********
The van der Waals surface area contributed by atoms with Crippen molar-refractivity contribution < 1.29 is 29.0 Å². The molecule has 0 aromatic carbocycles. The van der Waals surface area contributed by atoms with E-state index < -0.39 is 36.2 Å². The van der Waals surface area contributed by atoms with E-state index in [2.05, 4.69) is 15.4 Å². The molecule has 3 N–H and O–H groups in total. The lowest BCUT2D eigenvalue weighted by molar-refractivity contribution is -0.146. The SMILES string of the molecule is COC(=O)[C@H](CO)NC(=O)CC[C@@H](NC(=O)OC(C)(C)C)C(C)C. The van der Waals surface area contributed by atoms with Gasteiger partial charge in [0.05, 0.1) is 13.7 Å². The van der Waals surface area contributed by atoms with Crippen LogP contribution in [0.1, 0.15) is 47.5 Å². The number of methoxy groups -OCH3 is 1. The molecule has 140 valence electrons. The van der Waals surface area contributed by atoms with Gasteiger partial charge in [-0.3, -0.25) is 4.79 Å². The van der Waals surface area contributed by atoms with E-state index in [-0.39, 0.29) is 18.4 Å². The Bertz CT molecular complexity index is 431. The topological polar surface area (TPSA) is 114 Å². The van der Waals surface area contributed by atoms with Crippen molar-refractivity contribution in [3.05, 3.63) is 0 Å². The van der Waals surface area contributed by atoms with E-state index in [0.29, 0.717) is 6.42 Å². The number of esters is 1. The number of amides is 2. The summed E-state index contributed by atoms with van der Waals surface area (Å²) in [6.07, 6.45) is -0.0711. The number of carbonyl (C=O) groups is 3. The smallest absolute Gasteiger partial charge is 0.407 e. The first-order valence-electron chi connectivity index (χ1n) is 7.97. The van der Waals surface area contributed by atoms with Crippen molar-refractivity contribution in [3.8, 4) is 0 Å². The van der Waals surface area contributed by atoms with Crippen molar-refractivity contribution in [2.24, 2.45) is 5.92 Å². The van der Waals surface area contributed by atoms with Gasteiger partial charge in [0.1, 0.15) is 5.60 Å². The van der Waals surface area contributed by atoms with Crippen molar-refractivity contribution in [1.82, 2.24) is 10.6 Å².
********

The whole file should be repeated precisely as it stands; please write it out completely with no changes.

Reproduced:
The van der Waals surface area contributed by atoms with Crippen molar-refractivity contribution < 1.29 is 29.0 Å². The molecule has 0 aromatic carbocycles. The van der Waals surface area contributed by atoms with E-state index < -0.39 is 36.2 Å². The van der Waals surface area contributed by atoms with E-state index in [2.05, 4.69) is 15.4 Å². The molecule has 3 N–H and O–H groups in total. The lowest BCUT2D eigenvalue weighted by molar-refractivity contribution is -0.146. The SMILES string of the molecule is COC(=O)[C@H](CO)NC(=O)CC[C@@H](NC(=O)OC(C)(C)C)C(C)C. The van der Waals surface area contributed by atoms with Gasteiger partial charge in [0.05, 0.1) is 13.7 Å². The van der Waals surface area contributed by atoms with Crippen LogP contribution in [0.1, 0.15) is 47.5 Å². The number of methoxy groups -OCH3 is 1. The molecule has 140 valence electrons. The van der Waals surface area contributed by atoms with Gasteiger partial charge in [-0.3, -0.25) is 4.79 Å². The van der Waals surface area contributed by atoms with E-state index in [-0.39, 0.29) is 18.4 Å². The Bertz CT molecular complexity index is 431. The topological polar surface area (TPSA) is 114 Å². The van der Waals surface area contributed by atoms with Crippen molar-refractivity contribution in [3.05, 3.63) is 0 Å². The van der Waals surface area contributed by atoms with E-state index in [0.29, 0.717) is 6.42 Å². The number of esters is 1. The number of amides is 2. The summed E-state index contributed by atoms with van der Waals surface area (Å²) in [6.07, 6.45) is -0.0711. The number of carbonyl (C=O) groups is 3. The smallest absolute Gasteiger partial charge is 0.407 e. The first-order valence-electron chi connectivity index (χ1n) is 7.97. The van der Waals surface area contributed by atoms with Crippen molar-refractivity contribution in [3.8, 4) is 0 Å². The van der Waals surface area contributed by atoms with Crippen molar-refractivity contribution in [2.24, 2.45) is 5.92 Å². The van der Waals surface area contributed by atoms with Gasteiger partial charge in [0.1, 0.15) is 5.60 Å². The van der Waals surface area contributed by atoms with Crippen molar-refractivity contribution in [1.82, 2.24) is 10.6 Å².